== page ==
Turkey’s Military Elite at a Crossroad: Paths to Desecuritization?

Led by Pinar Tank
Jan 2000 - May 2011

PhD project at the University of Oslo.

The relationship with Turkey has always presented challenges to the West. The European Union’s decision in 1999 to include Turkey as a candidate member and Turkey’s desire to attain full membership of the EU have led to gradual improvements in the fields of human rights and democratic development. However, necessary reforms often challenge national policies, particularly within two key areas: the Islamist and Kurdish issues. The need for improvements in these areas is weighed against the threat that reform presents to the very foundations of the state, which are guarded by the military. Through interviews with the Turkish political and military elite, this doctoral project analyses the military’s own perceptions of its role in the Turkish state, particularly with regard to the two ‘securitized’ issues of Kurdish nationalism and Islamist politics. Through examining the dynamics behind the transference of political issues into the security field and evaluating the potential for ‘desecuritization’ of these two issues, the study aims to provide an insight into the military elite’s understanding of the Turkish state’s future.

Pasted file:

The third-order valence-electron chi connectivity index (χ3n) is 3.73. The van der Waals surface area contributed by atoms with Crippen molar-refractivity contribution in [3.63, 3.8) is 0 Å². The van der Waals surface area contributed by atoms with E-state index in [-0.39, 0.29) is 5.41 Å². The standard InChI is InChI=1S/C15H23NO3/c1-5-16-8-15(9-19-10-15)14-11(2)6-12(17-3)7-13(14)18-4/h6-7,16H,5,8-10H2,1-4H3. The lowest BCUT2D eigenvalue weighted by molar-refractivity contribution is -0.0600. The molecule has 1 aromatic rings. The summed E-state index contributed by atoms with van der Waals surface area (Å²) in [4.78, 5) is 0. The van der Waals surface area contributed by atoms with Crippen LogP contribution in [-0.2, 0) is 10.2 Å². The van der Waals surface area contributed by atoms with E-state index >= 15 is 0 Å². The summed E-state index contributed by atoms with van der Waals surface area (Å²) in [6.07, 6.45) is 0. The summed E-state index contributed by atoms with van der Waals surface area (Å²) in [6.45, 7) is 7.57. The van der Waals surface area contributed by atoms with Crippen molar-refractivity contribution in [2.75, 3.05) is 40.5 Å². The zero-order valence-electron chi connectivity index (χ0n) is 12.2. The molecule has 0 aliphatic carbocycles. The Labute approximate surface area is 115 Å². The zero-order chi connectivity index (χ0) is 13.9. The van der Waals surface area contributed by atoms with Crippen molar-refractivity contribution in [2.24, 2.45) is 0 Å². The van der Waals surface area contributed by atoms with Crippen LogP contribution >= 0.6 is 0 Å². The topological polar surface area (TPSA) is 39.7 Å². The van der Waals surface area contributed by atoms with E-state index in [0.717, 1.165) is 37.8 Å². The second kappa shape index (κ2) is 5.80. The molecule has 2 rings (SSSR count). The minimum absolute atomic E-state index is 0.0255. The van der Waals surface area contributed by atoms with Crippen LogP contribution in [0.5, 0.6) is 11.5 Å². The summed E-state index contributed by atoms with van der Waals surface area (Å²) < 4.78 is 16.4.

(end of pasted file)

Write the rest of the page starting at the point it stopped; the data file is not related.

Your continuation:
Supervisors:
Pavel Baev/J Peter Burgess, PRIO
Bernt Hagtvedt, University of Oslo 

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